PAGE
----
Many people think that there must be a massive library somewhere holding rack-upon-rack of dusty old folders containing the title deeds for every property in the country. This is not the case.

HM Land Registry was first created in 1861 and since the 1980s it has been compulsory that all new transactions involving the sale of land are registered on the Land Registry’s electronic database. Every day 400 new registrations are made as a property that is not yet registered is bought or sold for the first time since this regulation came into force. As of September 2019, 87% of all property in England and Wales is now registered.

Once your property is registered there is no specific need for you to physically hold the deeds. However, mortgage lenders may hold the title deeds during the term of the mortgage or ask that your solicitor does so. They will also register a ‘charge’ on your property to declare and protect their interest as the mortgagee, meaning that you will not be able to sell or remortgage the property without their consent. ‘Deeds’ might refer to documents such as land conveyances, wills, leases, mortgage deeds or contracts for sale.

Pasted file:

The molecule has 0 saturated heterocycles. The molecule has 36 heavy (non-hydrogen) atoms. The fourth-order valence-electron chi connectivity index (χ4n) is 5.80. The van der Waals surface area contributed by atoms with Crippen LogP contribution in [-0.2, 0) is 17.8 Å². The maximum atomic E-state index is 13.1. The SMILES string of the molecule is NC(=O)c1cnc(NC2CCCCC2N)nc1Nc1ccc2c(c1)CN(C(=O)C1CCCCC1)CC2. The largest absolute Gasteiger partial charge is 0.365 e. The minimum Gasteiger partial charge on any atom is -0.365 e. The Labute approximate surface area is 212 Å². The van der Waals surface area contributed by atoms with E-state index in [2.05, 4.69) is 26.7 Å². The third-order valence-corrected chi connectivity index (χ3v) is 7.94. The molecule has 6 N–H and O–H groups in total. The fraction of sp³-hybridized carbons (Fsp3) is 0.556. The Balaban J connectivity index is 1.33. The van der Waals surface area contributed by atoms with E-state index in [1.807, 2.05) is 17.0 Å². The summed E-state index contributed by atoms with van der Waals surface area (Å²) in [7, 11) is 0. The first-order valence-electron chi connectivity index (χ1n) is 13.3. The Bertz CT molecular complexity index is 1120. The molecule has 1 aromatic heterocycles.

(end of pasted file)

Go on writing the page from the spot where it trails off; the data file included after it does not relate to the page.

Once you have paid off your mortgage you will want to make sure that the charge on your property is cleared. You may well also want the physical deeds held by the mortgagee. If you don’t have a mortgage your solicitor may hold them on your behalf. However, nowadays, there is no absolute requirement in law for the seller to forward the deeds to the buyer. Your proof of ownership rests in the Land Registry. That said, other information such as boundary information, etc may be included in the deeds and so it is prudent to keep the Title Deeds safe.

If the mortgagee holds your title deeds they will probably require an administration payment to release them. This is usually £50 - £100 but may vary over time and is subject to the terms of your mortgage agreement. You might want to keep them safe or pass them to your family lawyer for them to store them in secure document storage for which, they may make a small charge. Alternatively, you can keep them safe at home.

You can search the Land Registry to see if your title deeds are registered and to find out your title number. If they are, you can search for a scanned copy at HM Land Registry.

If, when you come to sell your property, you are unable to find your deeds, several companies offer insurance to cover buyers in the event that an unknown legal problem with the title, such as an easement or restrictive covenant, later comes to light.

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